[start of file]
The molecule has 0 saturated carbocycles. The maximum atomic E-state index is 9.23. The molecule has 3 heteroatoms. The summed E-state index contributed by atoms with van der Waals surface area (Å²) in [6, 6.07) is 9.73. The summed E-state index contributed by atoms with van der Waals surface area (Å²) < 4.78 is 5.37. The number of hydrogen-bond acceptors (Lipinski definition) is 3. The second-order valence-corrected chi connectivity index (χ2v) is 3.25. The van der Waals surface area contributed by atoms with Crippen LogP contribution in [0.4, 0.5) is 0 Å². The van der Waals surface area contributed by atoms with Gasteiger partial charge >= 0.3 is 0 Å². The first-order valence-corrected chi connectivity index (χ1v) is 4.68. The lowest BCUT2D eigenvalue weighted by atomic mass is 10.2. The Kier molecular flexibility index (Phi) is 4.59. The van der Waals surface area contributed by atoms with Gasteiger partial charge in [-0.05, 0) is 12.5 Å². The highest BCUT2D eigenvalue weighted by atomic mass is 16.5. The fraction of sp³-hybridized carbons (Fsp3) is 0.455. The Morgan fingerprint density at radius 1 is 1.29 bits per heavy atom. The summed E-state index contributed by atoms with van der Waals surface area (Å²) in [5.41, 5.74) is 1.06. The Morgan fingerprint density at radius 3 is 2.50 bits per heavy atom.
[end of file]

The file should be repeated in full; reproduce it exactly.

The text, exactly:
The molecule has 0 saturated carbocycles. The maximum atomic E-state index is 9.23. The molecule has 3 heteroatoms. The summed E-state index contributed by atoms with van der Waals surface area (Å²) in [6, 6.07) is 9.73. The summed E-state index contributed by atoms with van der Waals surface area (Å²) < 4.78 is 5.37. The number of hydrogen-bond acceptors (Lipinski definition) is 3. The second-order valence-corrected chi connectivity index (χ2v) is 3.25. The van der Waals surface area contributed by atoms with Crippen LogP contribution in [0.4, 0.5) is 0 Å². The van der Waals surface area contributed by atoms with Gasteiger partial charge >= 0.3 is 0 Å². The first-order valence-corrected chi connectivity index (χ1v) is 4.68. The lowest BCUT2D eigenvalue weighted by atomic mass is 10.2. The Kier molecular flexibility index (Phi) is 4.59. The van der Waals surface area contributed by atoms with Gasteiger partial charge in [-0.05, 0) is 12.5 Å². The highest BCUT2D eigenvalue weighted by atomic mass is 16.5. The fraction of sp³-hybridized carbons (Fsp3) is 0.455. The Morgan fingerprint density at radius 1 is 1.29 bits per heavy atom. The summed E-state index contributed by atoms with van der Waals surface area (Å²) in [5.41, 5.74) is 1.06. The Morgan fingerprint density at radius 3 is 2.50 bits per heavy atom.